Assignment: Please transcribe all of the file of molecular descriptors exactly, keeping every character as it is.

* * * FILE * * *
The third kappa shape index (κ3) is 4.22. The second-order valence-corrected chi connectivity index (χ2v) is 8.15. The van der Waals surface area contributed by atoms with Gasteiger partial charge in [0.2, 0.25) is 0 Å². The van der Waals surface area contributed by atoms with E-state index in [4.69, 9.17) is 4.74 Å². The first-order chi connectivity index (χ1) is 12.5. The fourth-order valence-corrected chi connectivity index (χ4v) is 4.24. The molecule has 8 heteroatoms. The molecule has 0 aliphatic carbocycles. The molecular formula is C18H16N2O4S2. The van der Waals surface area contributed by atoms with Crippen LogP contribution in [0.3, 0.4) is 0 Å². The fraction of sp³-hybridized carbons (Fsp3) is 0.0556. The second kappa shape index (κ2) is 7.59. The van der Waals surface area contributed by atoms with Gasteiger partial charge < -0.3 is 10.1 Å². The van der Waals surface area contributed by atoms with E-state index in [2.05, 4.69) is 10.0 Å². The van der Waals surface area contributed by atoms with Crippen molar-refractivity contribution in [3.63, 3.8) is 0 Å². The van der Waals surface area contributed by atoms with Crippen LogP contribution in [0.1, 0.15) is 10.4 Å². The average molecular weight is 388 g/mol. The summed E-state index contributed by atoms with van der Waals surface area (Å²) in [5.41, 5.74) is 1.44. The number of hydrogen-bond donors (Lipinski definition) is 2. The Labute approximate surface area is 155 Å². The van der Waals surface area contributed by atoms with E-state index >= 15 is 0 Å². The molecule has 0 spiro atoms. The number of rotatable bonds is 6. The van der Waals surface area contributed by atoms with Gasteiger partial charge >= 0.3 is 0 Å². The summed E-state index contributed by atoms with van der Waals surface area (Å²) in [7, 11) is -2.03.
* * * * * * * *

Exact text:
The third kappa shape index (κ3) is 4.22. The second-order valence-corrected chi connectivity index (χ2v) is 8.15. The van der Waals surface area contributed by atoms with Gasteiger partial charge in [0.2, 0.25) is 0 Å². The van der Waals surface area contributed by atoms with E-state index in [4.69, 9.17) is 4.74 Å². The first-order chi connectivity index (χ1) is 12.5. The fourth-order valence-corrected chi connectivity index (χ4v) is 4.24. The molecule has 8 heteroatoms. The molecule has 0 aliphatic carbocycles. The molecular formula is C18H16N2O4S2. The van der Waals surface area contributed by atoms with Crippen LogP contribution in [0.3, 0.4) is 0 Å². The fraction of sp³-hybridized carbons (Fsp3) is 0.0556. The second kappa shape index (κ2) is 7.59. The van der Waals surface area contributed by atoms with Gasteiger partial charge < -0.3 is 10.1 Å². The van der Waals surface area contributed by atoms with E-state index in [2.05, 4.69) is 10.0 Å². The van der Waals surface area contributed by atoms with Crippen molar-refractivity contribution in [3.63, 3.8) is 0 Å². The van der Waals surface area contributed by atoms with Crippen LogP contribution in [0.1, 0.15) is 10.4 Å². The average molecular weight is 388 g/mol. The summed E-state index contributed by atoms with van der Waals surface area (Å²) in [5.41, 5.74) is 1.44. The number of hydrogen-bond donors (Lipinski definition) is 2. The Labute approximate surface area is 155 Å². The van der Waals surface area contributed by atoms with E-state index >= 15 is 0 Å². The molecule has 0 spiro atoms. The number of rotatable bonds is 6. The van der Waals surface area contributed by atoms with Gasteiger partial charge >= 0.3 is 0 Å². The summed E-state index contributed by atoms with van der Waals surface area (Å²) in [7, 11) is -2.03.